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CURE, Winter 2006, Volume 5, Issue 5

Nurses who choose to work in the twilight between life and death often consider their profession a mission. But anyone who loses too much of themselves to an almost missionary zeal can become overwhelmed, especially in an era when the number of patients dwarfs the supply of hospice nurses.

“Folks who who are committed to their work also have a high vulnerability,” says Ashby Watson, a psychosocial oncology nurse specialist at Virginia Commonwealth University’s Massey Cancer Center. Nurses, at times, may start to feel as if they are the only ones able to care for their patients, rather than allowing family members or coworkers to assume those skills, she says. By becoming too immersed in their patient’s lives—or craving that feeling of being needed—nurses place themselves at risk of burnout, psychological calluses and compassion fatigue. Indifference can become a means of self-preservation.

Hospice organizations have increasingly recognized this emotional exposure and enlisted mechanisms for employees to absorb and process stress, grief and loss. Supervisors and colleagues look for signs of unhealthy coping, like eating too much or sleeping too little—symptoms also seen in family members with caregiver burnout. While a family member’s identify may become enveloped in the caregiver role, hospice nurses must manage the delicate art of reaching out within limits to patients, and not blur the boundaries between personal and professional motivations. “The nurses are much better prepared now than they were even 10 years ago,” says Ron Panzer of Hospice Patients Alliance.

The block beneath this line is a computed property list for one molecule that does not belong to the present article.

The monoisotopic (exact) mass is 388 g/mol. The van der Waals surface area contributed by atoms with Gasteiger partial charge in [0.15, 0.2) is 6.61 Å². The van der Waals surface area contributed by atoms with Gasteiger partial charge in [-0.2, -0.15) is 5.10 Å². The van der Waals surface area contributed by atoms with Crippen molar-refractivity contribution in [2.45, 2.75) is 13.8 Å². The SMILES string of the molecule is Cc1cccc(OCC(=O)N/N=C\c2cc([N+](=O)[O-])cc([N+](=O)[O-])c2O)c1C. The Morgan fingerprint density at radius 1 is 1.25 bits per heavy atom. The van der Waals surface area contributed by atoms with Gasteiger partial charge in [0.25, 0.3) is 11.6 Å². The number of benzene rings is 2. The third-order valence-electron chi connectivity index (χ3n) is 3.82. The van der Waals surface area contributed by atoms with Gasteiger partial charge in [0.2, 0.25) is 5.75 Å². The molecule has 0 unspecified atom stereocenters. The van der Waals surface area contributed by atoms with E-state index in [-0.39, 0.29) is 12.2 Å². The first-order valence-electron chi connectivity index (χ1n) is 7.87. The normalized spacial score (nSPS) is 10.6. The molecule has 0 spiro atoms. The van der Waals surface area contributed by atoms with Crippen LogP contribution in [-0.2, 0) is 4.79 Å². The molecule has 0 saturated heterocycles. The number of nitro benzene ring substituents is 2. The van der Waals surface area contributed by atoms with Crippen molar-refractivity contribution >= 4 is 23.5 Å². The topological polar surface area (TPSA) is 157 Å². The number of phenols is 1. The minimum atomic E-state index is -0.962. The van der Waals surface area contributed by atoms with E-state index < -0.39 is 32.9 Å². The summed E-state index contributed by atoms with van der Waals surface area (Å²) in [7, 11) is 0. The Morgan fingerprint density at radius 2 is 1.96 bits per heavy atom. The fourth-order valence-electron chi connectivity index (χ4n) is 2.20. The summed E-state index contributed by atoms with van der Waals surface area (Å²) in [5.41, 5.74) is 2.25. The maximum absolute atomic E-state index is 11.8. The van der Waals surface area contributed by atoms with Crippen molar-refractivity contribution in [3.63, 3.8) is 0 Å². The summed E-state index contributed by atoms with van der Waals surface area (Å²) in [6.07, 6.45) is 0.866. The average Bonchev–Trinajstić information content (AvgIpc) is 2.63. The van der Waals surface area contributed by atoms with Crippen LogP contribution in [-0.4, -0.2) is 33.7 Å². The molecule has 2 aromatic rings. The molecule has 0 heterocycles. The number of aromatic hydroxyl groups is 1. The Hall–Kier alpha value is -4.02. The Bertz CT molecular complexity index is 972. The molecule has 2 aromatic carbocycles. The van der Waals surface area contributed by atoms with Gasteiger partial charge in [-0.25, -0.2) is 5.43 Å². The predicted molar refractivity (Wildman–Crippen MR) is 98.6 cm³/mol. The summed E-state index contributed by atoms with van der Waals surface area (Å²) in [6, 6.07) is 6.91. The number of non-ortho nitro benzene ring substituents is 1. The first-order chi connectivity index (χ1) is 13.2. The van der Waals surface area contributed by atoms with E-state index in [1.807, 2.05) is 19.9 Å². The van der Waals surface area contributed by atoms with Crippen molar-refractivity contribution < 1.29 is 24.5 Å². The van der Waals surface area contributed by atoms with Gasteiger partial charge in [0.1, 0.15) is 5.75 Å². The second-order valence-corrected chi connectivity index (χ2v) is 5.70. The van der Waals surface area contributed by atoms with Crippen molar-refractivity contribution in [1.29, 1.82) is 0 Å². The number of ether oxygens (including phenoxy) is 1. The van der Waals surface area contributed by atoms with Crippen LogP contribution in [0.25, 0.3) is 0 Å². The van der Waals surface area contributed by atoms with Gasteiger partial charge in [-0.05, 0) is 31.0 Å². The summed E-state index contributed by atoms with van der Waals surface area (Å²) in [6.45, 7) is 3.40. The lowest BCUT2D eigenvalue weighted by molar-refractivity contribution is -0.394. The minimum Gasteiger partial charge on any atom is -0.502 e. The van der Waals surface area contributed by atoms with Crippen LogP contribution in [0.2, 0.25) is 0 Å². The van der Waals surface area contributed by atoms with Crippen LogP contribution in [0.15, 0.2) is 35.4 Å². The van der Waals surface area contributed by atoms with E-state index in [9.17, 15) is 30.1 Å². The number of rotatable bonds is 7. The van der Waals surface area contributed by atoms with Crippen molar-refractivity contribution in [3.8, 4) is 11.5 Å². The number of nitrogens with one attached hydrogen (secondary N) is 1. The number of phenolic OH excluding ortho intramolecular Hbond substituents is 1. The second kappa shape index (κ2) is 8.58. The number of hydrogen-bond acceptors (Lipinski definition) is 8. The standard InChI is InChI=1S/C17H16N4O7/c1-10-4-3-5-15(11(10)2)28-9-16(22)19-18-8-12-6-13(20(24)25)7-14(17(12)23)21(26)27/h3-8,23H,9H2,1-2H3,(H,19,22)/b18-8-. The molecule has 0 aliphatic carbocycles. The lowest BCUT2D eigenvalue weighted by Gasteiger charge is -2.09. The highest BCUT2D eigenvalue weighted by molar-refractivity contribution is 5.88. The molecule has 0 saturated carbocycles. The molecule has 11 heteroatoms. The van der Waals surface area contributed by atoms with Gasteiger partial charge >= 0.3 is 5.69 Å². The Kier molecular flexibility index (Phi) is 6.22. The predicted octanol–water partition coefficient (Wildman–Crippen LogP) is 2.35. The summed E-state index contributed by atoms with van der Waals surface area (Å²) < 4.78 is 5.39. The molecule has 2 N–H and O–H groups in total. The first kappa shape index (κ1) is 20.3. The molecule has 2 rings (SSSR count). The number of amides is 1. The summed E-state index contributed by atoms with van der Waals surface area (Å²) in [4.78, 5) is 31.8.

Experts have also devised specific programs to help workers heal after patients die. Sometimes hospices hold weekly staff meetings, where the names of patients lost that week are read and honored. Nurses are urged to have lives outside work. They go to funerals—or avoid them. They take yoga. Anything that recalibrates the psyche.

“A lot of people in hospice do gardening, because it’s important for them to see life,” says Shirley Otis-Green, a senior research specialist in the Nursing Research and Education Department at City of Hope near Los Angeles. And that is the elegance of many hospice caregivers, she says. Surrounded by death and grief, they seem uniquely able to understand the joy of being alive.